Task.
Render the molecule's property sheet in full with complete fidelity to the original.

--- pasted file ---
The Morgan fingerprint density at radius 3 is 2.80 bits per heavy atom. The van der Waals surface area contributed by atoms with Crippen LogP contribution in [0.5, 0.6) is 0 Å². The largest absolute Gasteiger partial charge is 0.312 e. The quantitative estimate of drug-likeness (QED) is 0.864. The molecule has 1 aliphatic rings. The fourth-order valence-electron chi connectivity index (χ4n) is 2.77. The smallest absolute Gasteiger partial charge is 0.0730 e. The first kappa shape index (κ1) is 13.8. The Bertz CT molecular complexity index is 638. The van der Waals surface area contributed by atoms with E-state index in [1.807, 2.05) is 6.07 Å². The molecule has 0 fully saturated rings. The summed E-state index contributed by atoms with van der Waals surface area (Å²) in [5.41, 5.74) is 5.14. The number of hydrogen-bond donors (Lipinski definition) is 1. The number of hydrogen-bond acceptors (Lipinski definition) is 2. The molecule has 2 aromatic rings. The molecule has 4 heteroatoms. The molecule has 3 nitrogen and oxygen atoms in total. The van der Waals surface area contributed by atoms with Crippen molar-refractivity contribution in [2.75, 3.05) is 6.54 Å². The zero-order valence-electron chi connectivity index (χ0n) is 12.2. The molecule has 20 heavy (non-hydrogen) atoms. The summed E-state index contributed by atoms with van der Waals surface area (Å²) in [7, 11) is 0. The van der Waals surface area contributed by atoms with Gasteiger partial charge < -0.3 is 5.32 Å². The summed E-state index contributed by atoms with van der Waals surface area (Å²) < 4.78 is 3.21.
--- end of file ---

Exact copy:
The Morgan fingerprint density at radius 3 is 2.80 bits per heavy atom. The van der Waals surface area contributed by atoms with Crippen LogP contribution in [0.5, 0.6) is 0 Å². The largest absolute Gasteiger partial charge is 0.312 e. The quantitative estimate of drug-likeness (QED) is 0.864. The molecule has 1 aliphatic rings. The fourth-order valence-electron chi connectivity index (χ4n) is 2.77. The smallest absolute Gasteiger partial charge is 0.0730 e. The first kappa shape index (κ1) is 13.8. The Bertz CT molecular complexity index is 638. The van der Waals surface area contributed by atoms with E-state index in [1.807, 2.05) is 6.07 Å². The molecule has 0 fully saturated rings. The summed E-state index contributed by atoms with van der Waals surface area (Å²) in [5.41, 5.74) is 5.14. The number of hydrogen-bond donors (Lipinski definition) is 1. The number of hydrogen-bond acceptors (Lipinski definition) is 2. The molecule has 2 aromatic rings. The molecule has 4 heteroatoms. The molecule has 3 nitrogen and oxygen atoms in total. The van der Waals surface area contributed by atoms with Crippen molar-refractivity contribution in [2.75, 3.05) is 6.54 Å². The zero-order valence-electron chi connectivity index (χ0n) is 12.2. The molecule has 20 heavy (non-hydrogen) atoms. The summed E-state index contributed by atoms with van der Waals surface area (Å²) in [7, 11) is 0. The van der Waals surface area contributed by atoms with Gasteiger partial charge < -0.3 is 5.32 Å². The summed E-state index contributed by atoms with van der Waals surface area (Å²) < 4.78 is 3.21.